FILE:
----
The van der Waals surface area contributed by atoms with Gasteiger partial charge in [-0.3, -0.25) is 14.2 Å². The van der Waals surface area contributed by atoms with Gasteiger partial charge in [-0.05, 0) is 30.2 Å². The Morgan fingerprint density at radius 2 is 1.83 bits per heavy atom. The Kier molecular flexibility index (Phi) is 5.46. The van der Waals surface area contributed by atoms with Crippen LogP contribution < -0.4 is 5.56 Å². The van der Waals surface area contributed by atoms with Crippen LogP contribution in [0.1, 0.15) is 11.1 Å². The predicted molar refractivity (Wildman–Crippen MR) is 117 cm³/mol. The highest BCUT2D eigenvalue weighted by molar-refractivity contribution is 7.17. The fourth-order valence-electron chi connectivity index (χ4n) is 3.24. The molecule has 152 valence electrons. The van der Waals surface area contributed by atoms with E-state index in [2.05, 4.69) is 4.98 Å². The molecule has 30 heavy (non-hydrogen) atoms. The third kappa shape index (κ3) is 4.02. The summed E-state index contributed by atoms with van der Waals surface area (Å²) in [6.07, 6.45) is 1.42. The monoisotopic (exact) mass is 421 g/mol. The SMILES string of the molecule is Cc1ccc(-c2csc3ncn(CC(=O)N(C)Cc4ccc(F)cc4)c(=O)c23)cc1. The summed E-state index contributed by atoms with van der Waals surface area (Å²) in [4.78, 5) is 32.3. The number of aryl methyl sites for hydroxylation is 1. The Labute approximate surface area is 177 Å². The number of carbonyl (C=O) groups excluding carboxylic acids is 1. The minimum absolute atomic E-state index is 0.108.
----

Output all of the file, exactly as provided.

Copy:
The van der Waals surface area contributed by atoms with Gasteiger partial charge in [-0.3, -0.25) is 14.2 Å². The van der Waals surface area contributed by atoms with Gasteiger partial charge in [-0.05, 0) is 30.2 Å². The Morgan fingerprint density at radius 2 is 1.83 bits per heavy atom. The Kier molecular flexibility index (Phi) is 5.46. The van der Waals surface area contributed by atoms with Crippen LogP contribution < -0.4 is 5.56 Å². The van der Waals surface area contributed by atoms with Crippen LogP contribution in [0.1, 0.15) is 11.1 Å². The predicted molar refractivity (Wildman–Crippen MR) is 117 cm³/mol. The highest BCUT2D eigenvalue weighted by molar-refractivity contribution is 7.17. The fourth-order valence-electron chi connectivity index (χ4n) is 3.24. The molecule has 152 valence electrons. The van der Waals surface area contributed by atoms with E-state index in [2.05, 4.69) is 4.98 Å². The molecule has 30 heavy (non-hydrogen) atoms. The third kappa shape index (κ3) is 4.02. The summed E-state index contributed by atoms with van der Waals surface area (Å²) in [6.07, 6.45) is 1.42. The monoisotopic (exact) mass is 421 g/mol. The SMILES string of the molecule is Cc1ccc(-c2csc3ncn(CC(=O)N(C)Cc4ccc(F)cc4)c(=O)c23)cc1. The summed E-state index contributed by atoms with van der Waals surface area (Å²) in [4.78, 5) is 32.3. The number of aryl methyl sites for hydroxylation is 1. The Labute approximate surface area is 177 Å². The number of carbonyl (C=O) groups excluding carboxylic acids is 1. The minimum absolute atomic E-state index is 0.108.